I was in a meeting recently where the head of business development at a well-funded startup proudly proclaimed her creative community was growing by 7,000 members per month. But when I visited the website, I didn’t see a community. All I saw was an audience.
While the company had a power-packed board of advisors, and impressive traction, it had no soul. Without that ephemeral, but all-important community differentiator, all the money in the world won’t save them from being a zombie startup in six months or less.
As a startup you need an audience and a community, but ultimately your community will propel you to long-term success.
Community means engagement, conversation and evolution. Members of a community participate for the benefit of others. A conference is an instant community. Conference attendees all have personal self-interest, but the more they share, the more they stand to gain from one another. A lecture hall is where you go to find an audience.
An audience consumes passively. Information flows in one direction. While students may be the same corpus, they have little impact over the content or the dynamics of the information presented to them. Being a member of the audience is a selfish act. In an audience people take what they need and leave. Participants in a true community contribute more than they receive.
Why startups need communities
In an era when knowledge was scarce, and trapped in books, lectures were the most efficient way to spread information. Today information is abundant, but expertise and mastery are in short supply. In a community setting the most valuable information spreads organically, and experts are necessary to filter through everything that is out there.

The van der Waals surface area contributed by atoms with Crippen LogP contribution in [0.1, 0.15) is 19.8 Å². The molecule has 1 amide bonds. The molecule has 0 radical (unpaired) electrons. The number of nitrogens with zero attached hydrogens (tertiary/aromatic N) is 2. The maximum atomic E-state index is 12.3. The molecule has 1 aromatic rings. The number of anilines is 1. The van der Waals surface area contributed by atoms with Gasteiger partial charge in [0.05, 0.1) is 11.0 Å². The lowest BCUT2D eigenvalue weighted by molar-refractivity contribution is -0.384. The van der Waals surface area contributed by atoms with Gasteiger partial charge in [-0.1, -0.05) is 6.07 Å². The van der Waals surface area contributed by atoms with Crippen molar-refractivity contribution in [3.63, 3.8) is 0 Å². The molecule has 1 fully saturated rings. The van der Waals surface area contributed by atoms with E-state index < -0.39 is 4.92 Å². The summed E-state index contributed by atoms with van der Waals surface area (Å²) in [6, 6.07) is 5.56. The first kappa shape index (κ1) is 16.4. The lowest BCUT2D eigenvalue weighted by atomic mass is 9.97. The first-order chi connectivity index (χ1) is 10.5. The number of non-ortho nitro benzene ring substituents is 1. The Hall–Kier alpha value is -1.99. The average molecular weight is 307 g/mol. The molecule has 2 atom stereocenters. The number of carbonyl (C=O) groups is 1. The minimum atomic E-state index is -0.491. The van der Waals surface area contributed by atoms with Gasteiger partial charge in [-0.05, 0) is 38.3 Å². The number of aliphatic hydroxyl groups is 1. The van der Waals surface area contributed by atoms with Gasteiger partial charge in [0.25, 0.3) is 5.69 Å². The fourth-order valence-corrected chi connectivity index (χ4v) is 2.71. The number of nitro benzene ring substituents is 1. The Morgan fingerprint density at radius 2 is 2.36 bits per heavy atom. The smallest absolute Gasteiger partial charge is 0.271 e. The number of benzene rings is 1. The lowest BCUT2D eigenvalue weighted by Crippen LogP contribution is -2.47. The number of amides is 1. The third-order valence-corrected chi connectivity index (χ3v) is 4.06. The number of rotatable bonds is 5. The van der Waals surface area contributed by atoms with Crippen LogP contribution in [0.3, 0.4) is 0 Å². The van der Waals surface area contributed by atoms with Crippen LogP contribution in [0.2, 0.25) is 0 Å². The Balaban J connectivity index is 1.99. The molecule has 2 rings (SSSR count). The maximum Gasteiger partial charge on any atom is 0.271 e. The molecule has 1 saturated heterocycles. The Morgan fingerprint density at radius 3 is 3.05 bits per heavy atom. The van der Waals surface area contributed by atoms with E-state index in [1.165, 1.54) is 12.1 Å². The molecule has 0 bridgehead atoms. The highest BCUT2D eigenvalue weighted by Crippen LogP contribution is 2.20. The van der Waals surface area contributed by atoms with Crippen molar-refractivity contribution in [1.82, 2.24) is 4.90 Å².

Startups need an audience and a community. You need numbers to grow, and not everyone who is interested in your product needs to or cares to be part of the conversation. Ultimately your sustained growth will depend upon a community of people who feel it is in their best interest for you to succeed and prosper. Whether this provides them with social capital, or more tangible benefits is up to individual.
Help grow the PR Tips For Startups community
I’ll admit that I want PR Tips For Startups to be a community. While I’m extremely proud of the audience (visitors from 125 countries during the past 30 days), I feel like I’ve so-far failed to ignite the community I know is possible. Nothing is more powerful than when founders help other founders solve their problems, and access the resources they need to take it to the next level.
It’s wonderful that people find value in the information and observations I share, but I’m just one person. Collectively (and individually), you know a whole lot more.
So I’ll leave you with a challenge; what can be done to grow PR Tips For Startups into a more vibrant, collaborative and educational community over the next 30 days? What steps can be taken, and what are you willing to contribute? Maybe you’re our first community manager. If so, this is your invitation to step up.
If you’ve read this far, it’s because you value the investment of time and energy that has gotten this blog and podcast to this point. Now help us grow as a community and empower more entrepreneurs.
Drop your comments below, or feel free to email me: chikodi [at] prtipsforstartups.com, and include “community” in the subject line.
I thank you for your support, your contributions and the work you do every day to make the world a better place.
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